Sad but true.

During a very gloomy week, I had one ray of sunshine. I sashayed into the office on Thursday morning and my boss called to me from his office. "Guess who was in here yesterday?" Immediately I thought of the enraged Arab who threatened to kill me several years ago. Before I could come up with an incriminating answer he filled in the blank for me, "Brian!"

I couldn't have smiled wider. Then I became indignant, "What!! Why didn't he call me?"

Brian had left the clan in 2001. We kept in touch for several months but like a ding bat, I misplaced his cell phone number! Brian was on to bigger and better things in beautiful paradise-like areas only to be seen on very rare occasions. After that...nothing.

Brian is only several years older than my daughter and like a son to me. He was also my partner in crime for a long time until they (powers that be) decided to separate us.

For him to just drop in to the plant several days before I leave for good was a gift from God.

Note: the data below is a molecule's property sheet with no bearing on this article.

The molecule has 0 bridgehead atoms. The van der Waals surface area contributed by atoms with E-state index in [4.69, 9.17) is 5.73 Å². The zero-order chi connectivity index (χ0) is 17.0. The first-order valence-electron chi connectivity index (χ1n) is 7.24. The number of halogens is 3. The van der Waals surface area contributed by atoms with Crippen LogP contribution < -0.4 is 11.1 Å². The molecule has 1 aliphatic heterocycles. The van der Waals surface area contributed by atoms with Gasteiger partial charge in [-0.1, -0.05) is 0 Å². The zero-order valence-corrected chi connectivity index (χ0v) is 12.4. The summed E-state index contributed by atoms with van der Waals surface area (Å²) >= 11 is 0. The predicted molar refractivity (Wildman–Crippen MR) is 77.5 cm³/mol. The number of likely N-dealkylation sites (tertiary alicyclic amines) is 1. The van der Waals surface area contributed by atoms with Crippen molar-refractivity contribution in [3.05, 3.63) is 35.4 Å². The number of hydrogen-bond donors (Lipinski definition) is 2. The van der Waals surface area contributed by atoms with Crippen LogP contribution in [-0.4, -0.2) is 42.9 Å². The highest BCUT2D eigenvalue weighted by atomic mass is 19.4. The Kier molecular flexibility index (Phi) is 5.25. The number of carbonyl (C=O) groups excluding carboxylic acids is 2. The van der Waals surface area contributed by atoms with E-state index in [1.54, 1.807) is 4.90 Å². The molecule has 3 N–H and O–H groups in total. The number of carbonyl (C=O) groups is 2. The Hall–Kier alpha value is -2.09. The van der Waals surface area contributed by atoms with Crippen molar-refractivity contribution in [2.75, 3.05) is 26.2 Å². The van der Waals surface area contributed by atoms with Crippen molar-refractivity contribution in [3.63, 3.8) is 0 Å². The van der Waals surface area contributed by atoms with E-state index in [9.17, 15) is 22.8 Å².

I called him on his cell and he was still in town and just getting ready to leave.

"Why didn't you call me last night!"

"Oh Mary, you know how I am when I start drinking beer!"

He had to go meet another friend at a donut shop and then he would call me.

He did. "I'm at that place." he said.

"Meadowthorpe Cafe?"

"Mary, that's scary"

"Being able to read your mind was always easy." I replied.

I love this kid and it was just wonderful to see him four years older and oh so much more mature. He has, as always, 100 things going on at once. Best of all, he has found a profession he loves and is very very good at.

It is so good to see "your children" find their path in life.